OK, I like an AMT tweeter a great deal, it is fast and just seems to produce an airiness around the top end that I really love. However, integrating this with just one other driver cannot have been an easy task, but Fink have got this so right too. There is always the possibility that the crossover (it’s a “4th order Linwitz-Riley with a time delay between LF and HF”, apparently) isn’t implemented right on a loudspeaker and the effect of this is to have a speaker that just doesn’t seem to come together as a whole unit, with you clearly being able to hear where the bass/mid stops and the tweeter starts. There is none of this here and again I’m reaching for the word integration. The whole just seems to be seamless and correct.

Effects and space were presented very nicely but without being overemphasised or feeling as if something had been done to make the speakers have “instant appeal” with bells and whistles. Likewise, soundstaging felt natural and correct without being either too wide or deep. The very best I’ve heard in the respect of soundstage are the Cabasse Sphere, but for a speaker that costs what it does the Borgs do a fine job. These little cues in a recording can often be overlooked, but for me this is what makes a really great speaker and separates the good from the very good or the good from the mediocre. The Audiovectors we have do all this brilliantly, the Borgs just do it a little better, though with the associated hike in price of course.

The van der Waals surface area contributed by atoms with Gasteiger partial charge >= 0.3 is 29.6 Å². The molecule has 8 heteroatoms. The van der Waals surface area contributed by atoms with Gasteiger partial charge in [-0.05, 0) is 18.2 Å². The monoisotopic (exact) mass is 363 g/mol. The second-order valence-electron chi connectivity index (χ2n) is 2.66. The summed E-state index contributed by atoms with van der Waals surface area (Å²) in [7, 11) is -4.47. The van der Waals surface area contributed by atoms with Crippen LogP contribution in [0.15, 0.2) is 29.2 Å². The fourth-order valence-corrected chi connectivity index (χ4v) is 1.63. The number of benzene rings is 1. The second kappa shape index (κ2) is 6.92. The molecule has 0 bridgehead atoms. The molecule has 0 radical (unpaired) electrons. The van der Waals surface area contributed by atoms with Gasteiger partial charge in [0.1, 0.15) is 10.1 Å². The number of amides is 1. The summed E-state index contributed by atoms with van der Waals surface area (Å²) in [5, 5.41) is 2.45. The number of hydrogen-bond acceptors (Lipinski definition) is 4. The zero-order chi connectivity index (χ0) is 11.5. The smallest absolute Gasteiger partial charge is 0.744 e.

CONCLUSION

I like the Borgs a LOT. They get pretty much everything right for me and it’s the fact that they are just so well put together, both in a physical sense construction-wise and also in the way they present music so naturally and so coherently. During the course of a couple of weeks or so living with a loudspeaker you usually are able to find something you don’t like or a niggle here and there, but I’m flummoxed to do this here and would simply be looking for something that isn’t there.

Throw what you like at these speakers and they act with nothing but the utmost coolness and unflappability, even when they are pushed very hard with and difficult material.  Everything is there from the tight, textured and controlled bass, through the gorgeous mid-band and up into the wonderfully airy and detailed higher registers.